‘There are,” said a former top Treasury official last week, “some strange people in this cabinet with strange ideas.” The speaker was Lord Macpherson, the former Treasury permanent secretary, who during his time at the department now run by Chancellor Sunak had the unrivalled experience of serving Ken Clarke, Gordon Brown, Alistair Darling and George Osborne. Both Macpherson and Osborne were on a “webinar” – yes, a word that is new to me too – hosted by the Strand Group of King’s College London to discuss a report co-authored by a former shadow chancellor, Ed Balls.
Balls is still actively involved in the economic debate, and it was in his capacity as a visiting fellow at Harvard that he was presenting a report on the prospects for a US/UK trade deal. Well, to put it mildly, the Harvard team found precious little for the UK to gain from such a deal. Even if something can, as it were, be trumped up, it would hardly be worth the cellphone from which it would no doubt be tweeted.
Correspondingly, there is quite a lot to lose from the no-deal Brexit that the cabinet seems fixated on. That strange trade secretary with strange ideas, Liz Truss, proclaims that increased overseas trade is essential to overcome the economic hit from coronavirus. But the report concludes that there would be a mere £3.4bn gain from a US deal, compared with a £112bn loss from departure from the EU. At present we do 43% of our trade with what I can still call the rest of the EU, and 15% with the US. All serious authorities on this subject, including the great Paul Krugman – who won his Nobel prize for research on trade – insist that geographical proximity to markets is the most important factor.
Now, I hope, on his performance thus far, that Sunak will prove to be an exception to the Macpherson rule about this cabinet. His massive furlough scheme was, and continues to be, necessary; but, alas, not sufficient. There are going to be millions of victims of the huge rise in unemployment and potential bankruptcies the economy is experiencing, and God knows how much permanent damage. I have a feeling that because we are all so absorbed with the lockdown and the death toll, the full extent of the economic crisis has not yet been appreciated.
When I wrote my last book, Nine Crises, I had no idea of what was yet to come. This depression is gigantic, and only in its beginning. There is a limit to which one can derive solace from the debate about whether there will shortly be a V-shaped or a U-shaped recovery. As Llewellyn Consulting has pointed out, many analysts are so obsessed with growth rates in supposed “recoveries” when what matters are the levels of output. Thus output in the UK – gross domestic product – had only just got back to pre-banking-crisis levels shortly before coronavirus hit town, and had not even reached that level in Italy. Recoveries from recessions take a very long time; a fortiori when it comes to Depressions.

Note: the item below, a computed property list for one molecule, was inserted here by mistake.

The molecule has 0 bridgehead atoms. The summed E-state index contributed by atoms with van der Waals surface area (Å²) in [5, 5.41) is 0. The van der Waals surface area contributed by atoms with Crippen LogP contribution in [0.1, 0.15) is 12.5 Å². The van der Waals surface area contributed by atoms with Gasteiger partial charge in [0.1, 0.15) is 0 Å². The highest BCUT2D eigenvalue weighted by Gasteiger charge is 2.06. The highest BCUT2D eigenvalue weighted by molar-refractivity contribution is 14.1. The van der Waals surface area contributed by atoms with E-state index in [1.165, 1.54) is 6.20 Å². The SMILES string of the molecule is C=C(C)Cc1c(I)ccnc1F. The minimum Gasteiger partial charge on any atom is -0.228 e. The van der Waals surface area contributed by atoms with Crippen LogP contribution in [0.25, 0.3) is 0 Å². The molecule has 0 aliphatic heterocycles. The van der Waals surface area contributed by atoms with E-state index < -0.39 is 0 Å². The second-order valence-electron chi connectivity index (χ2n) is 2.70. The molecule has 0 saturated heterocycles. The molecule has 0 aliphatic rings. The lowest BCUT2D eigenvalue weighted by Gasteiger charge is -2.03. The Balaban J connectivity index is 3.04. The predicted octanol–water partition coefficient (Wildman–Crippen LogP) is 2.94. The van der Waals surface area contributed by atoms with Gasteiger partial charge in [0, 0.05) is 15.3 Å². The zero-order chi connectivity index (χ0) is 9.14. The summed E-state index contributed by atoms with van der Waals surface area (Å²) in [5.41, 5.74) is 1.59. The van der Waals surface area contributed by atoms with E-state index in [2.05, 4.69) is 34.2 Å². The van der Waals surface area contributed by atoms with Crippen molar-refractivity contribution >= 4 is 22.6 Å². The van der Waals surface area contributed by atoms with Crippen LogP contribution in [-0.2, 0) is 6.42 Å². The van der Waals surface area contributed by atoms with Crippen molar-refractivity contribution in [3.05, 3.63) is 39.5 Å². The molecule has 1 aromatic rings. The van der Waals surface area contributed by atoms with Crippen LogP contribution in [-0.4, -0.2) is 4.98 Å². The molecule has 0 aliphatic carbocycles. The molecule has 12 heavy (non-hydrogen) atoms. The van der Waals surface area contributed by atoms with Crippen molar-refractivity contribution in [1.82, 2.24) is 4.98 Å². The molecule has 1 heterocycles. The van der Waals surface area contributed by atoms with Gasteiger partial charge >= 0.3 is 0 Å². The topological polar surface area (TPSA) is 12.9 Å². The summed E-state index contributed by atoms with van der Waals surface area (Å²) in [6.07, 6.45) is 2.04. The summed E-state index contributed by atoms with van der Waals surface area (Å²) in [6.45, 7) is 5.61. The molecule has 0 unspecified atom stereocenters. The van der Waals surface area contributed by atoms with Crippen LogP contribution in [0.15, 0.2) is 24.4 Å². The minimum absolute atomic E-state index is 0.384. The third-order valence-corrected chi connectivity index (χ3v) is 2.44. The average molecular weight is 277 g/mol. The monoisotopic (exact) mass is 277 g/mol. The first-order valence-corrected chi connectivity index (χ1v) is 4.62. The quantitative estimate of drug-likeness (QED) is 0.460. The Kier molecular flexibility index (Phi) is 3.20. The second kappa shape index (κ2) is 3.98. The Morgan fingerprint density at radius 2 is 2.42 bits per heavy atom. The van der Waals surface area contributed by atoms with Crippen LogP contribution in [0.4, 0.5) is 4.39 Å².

So the cabinet wants to press on with the real Brexit, apparently in the hope that the undoubted short-term damage it will do will be lost in the smokescreen of the virus. Have they not noticed that four-fifths of our imported food comes from the rest of the EU? The panic about food shortages when the virus struck was mercifully short-lived. Why? Because, even now, we are an integral region of the biggest trading group in the world. Just imagine the chaos next January if these strange people are allowed to get away with their strange ideas.
Now, there is, I think, growing support for the idea that there should be a Brexit extension of up to two years in order to effect a reasonable UK/EU trade agreement. But so far, Keir Starmer – while having impressed many of us, including senior Tories, that he has the makings of a formidable leader of the opposition – has been saying that Brexit cannot be reversed and the government has got to get a deal within its chosen timetable.
I comfort myself with the hope that he is being cautious and playing politics. My related hope is that even the strange people with strange ideas are going to recognise reality later in the year. In which context, the Irish foreign minister seems to have given sage advice to the rest of the EU, in suggesting that they should effect a way of letting No 10 off the hook by making it feasible for a two-year delay without allowing it to look like a humiliation.
Finally, since Johnson’s adviser Dominic Cummings thinks he knows everything, I recommend that he re-read Bertrand Russell’s short 1946 lecture Philosophy And Politics, in which he says: “Since, broadly speaking, the distant consequences of actions are more uncertain than the immediate consequences, it is seldom justifiable to embark on any policy on the ground that, though harmful in the present, it will be beneficial in the long run.”